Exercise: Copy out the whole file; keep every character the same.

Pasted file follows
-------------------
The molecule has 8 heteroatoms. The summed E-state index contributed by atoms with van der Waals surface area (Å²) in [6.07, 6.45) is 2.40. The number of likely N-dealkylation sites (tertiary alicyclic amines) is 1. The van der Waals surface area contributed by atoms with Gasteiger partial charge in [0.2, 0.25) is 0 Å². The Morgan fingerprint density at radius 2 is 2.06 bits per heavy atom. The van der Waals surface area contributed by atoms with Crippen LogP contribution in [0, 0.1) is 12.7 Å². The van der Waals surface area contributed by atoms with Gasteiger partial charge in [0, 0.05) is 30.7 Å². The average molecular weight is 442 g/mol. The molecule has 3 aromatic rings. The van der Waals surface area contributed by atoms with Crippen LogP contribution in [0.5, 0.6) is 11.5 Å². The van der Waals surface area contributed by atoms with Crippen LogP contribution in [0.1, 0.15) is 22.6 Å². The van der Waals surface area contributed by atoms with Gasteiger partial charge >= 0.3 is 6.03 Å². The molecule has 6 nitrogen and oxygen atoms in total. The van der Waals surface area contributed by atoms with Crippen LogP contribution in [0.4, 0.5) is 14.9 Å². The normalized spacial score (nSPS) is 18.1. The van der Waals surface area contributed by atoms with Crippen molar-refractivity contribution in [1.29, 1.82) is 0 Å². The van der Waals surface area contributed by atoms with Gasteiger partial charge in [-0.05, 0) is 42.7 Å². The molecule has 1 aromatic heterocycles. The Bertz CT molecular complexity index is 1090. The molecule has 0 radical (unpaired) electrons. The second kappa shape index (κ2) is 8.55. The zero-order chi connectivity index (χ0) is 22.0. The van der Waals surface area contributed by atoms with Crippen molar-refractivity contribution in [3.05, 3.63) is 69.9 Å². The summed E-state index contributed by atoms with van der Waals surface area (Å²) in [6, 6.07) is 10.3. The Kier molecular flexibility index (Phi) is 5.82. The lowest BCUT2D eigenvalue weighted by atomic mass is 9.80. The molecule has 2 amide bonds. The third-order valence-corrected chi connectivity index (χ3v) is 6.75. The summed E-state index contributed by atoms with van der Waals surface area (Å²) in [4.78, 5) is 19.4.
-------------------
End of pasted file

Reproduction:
The molecule has 8 heteroatoms. The summed E-state index contributed by atoms with van der Waals surface area (Å²) in [6.07, 6.45) is 2.40. The number of likely N-dealkylation sites (tertiary alicyclic amines) is 1. The van der Waals surface area contributed by atoms with Gasteiger partial charge in [0.2, 0.25) is 0 Å². The Morgan fingerprint density at radius 2 is 2.06 bits per heavy atom. The van der Waals surface area contributed by atoms with Crippen LogP contribution in [0, 0.1) is 12.7 Å². The van der Waals surface area contributed by atoms with Gasteiger partial charge in [0, 0.05) is 30.7 Å². The average molecular weight is 442 g/mol. The molecule has 3 aromatic rings. The van der Waals surface area contributed by atoms with Crippen LogP contribution in [0.5, 0.6) is 11.5 Å². The van der Waals surface area contributed by atoms with Crippen LogP contribution in [0.1, 0.15) is 22.6 Å². The van der Waals surface area contributed by atoms with Gasteiger partial charge >= 0.3 is 6.03 Å². The molecule has 6 nitrogen and oxygen atoms in total. The van der Waals surface area contributed by atoms with Crippen LogP contribution in [0.4, 0.5) is 14.9 Å². The normalized spacial score (nSPS) is 18.1. The van der Waals surface area contributed by atoms with Crippen molar-refractivity contribution in [1.29, 1.82) is 0 Å². The van der Waals surface area contributed by atoms with Gasteiger partial charge in [-0.05, 0) is 42.7 Å². The molecule has 1 aromatic heterocycles. The Bertz CT molecular complexity index is 1090. The molecule has 0 radical (unpaired) electrons. The second kappa shape index (κ2) is 8.55. The zero-order chi connectivity index (χ0) is 22.0. The van der Waals surface area contributed by atoms with Crippen molar-refractivity contribution in [3.05, 3.63) is 69.9 Å². The summed E-state index contributed by atoms with van der Waals surface area (Å²) in [6, 6.07) is 10.3. The Kier molecular flexibility index (Phi) is 5.82. The lowest BCUT2D eigenvalue weighted by atomic mass is 9.80. The molecule has 2 amide bonds. The third-order valence-corrected chi connectivity index (χ3v) is 6.75. The summed E-state index contributed by atoms with van der Waals surface area (Å²) in [4.78, 5) is 19.4.